VOLUME 20 #2

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DEPARTMENTS

Half a century of leadership in public policy and scholarship

Maria Aristigueta, director of the school of public policy and administration
Photo by Ambre Alexander
Maria Aristigueta

ON THE GREEN | The School of Public Policy and Administration (SPPA), a national pioneer in the study of urban affairs, celebrated its 50-year anniversary during the 2011-12 academic year.

Established in 1961 with funding from the Ford Foundation, SPPA was one of the first interdisciplinary university programs in the nation to focus on the challenges of urban America. It has since undergone changes in its name and college and has expanded its breadth of academic programs to include new graduate and undergraduate degrees.

Tom Carper
Photo by Kathy F. Atkinson
Tom Carper

"A half-century later, we have emerged as a globally recognized, comprehensive school of public affairs, with nationally ranked academic programs and research and public service programs that impact the public and nonprofit sectors at all levels," says Maria Aristigueta, director of the school.

To celebrate its 50-year milestone, SPPA convened a series of distinguished lectures that culminated in a day of celebration March 19. That event included a conference for students and young alumni on careers in public and community service and a reception in honor of the school's local, national and global partners.

The conference brought together notable leaders and alumni from government, public policy and the nonprofit and private sectors. All delivered a similar message—that careers in public and community service are challenging, rewarding and available to UD graduates who prepare for them.

Open to the full campus community, the conference aimed to highlight the diverse array of public service careers while arming students with strategies to gain a competitive edge in their employment search.

In his keynote address, Tony Allen, AS93, 01PhD, a member of the University's Board of Trustees who earned his doctorate in urban affairs and public policy, described his career trajectory—from "apathetic political science major with a dean's list mentality for mischief," to founding head of Public Allies Delaware and the Metropolitan Urban League of Wilmington, to speechwriter for now-Vice President Joseph R. Biden Jr., to his current position as communications executive for Bank of America.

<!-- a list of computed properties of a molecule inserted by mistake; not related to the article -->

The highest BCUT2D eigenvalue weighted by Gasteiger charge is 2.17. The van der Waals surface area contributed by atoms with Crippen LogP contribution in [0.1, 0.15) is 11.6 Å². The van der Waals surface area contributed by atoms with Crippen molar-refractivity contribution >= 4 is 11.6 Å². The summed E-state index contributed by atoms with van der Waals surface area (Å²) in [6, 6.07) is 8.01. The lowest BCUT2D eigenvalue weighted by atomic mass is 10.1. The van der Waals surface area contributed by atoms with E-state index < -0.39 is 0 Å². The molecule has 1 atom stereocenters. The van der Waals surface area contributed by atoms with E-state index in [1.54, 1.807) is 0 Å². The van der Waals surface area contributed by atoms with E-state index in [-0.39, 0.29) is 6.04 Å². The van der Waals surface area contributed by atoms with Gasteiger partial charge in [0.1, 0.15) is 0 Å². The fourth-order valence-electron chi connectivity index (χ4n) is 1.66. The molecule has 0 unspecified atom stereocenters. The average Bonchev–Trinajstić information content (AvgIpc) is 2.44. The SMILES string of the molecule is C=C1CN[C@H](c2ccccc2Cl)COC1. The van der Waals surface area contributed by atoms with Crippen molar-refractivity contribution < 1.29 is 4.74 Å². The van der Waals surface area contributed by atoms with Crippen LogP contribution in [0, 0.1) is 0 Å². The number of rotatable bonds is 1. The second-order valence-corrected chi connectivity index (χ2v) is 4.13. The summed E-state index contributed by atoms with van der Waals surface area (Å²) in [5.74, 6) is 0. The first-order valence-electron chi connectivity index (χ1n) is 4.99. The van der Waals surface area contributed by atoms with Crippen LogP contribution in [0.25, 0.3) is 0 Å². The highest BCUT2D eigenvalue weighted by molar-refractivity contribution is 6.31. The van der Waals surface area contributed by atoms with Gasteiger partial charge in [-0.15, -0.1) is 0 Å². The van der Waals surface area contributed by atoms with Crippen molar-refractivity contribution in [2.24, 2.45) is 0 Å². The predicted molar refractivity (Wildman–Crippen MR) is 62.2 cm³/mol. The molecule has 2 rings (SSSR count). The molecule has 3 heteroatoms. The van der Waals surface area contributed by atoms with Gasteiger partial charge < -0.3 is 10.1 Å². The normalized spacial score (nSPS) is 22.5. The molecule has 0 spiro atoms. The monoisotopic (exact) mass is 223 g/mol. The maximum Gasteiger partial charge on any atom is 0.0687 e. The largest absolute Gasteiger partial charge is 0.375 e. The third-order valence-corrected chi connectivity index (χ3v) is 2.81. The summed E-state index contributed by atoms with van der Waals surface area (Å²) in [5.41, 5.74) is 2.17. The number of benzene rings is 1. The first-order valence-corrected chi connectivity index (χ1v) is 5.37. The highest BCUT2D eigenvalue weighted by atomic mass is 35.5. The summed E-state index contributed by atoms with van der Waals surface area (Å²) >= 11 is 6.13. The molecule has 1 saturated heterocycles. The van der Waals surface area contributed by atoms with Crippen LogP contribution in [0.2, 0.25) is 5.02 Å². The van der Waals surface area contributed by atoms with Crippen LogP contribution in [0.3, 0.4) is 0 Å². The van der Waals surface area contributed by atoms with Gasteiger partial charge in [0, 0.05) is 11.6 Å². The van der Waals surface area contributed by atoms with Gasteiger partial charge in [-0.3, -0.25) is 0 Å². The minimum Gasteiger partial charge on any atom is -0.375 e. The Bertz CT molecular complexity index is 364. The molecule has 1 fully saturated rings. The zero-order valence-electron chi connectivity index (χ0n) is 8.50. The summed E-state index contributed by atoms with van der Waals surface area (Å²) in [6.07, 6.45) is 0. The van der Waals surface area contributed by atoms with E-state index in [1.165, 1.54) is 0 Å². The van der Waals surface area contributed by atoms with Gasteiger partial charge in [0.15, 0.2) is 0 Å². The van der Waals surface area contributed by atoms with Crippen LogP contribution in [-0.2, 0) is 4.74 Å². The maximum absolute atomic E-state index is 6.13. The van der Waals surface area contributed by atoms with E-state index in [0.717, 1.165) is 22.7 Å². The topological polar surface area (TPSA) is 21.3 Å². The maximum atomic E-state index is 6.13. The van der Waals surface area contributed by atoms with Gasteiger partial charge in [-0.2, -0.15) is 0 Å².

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"Everyone in this room is connected to the greatest academic training ground for public service in our country," he said to a packed room of students, faculty and alumni. "Don't miss your opportunity to do something with it."

At the reception following the conference, attended by more than 300 alumni and friends, members of Delaware's congressional delegation and other state leaders applauded the school's legacy and commended its vision for the future.

"There are a number of young men and women, undergraduate and graduate, who have come to work for me right out of the public policy program, and they've gone on to do even better things with their life," U.S. Sen. Tom Carper said. "How proud I am of them and how grateful I am to the University of Delaware and to this program for providing them not just for me, or our state, but as it turns out, our nation."

Leading up to the celebration was the school's 11th annual speaker series, which brings an esteemed cadre of legislators and experts to campus to address pressing issues and trends in public policy.

This year's series focused on "Leadership, Service and Policy" and kicked off with a lecture by Delaware Congressman John Carney, a 1984 alumnus with a master's degree in public administration.

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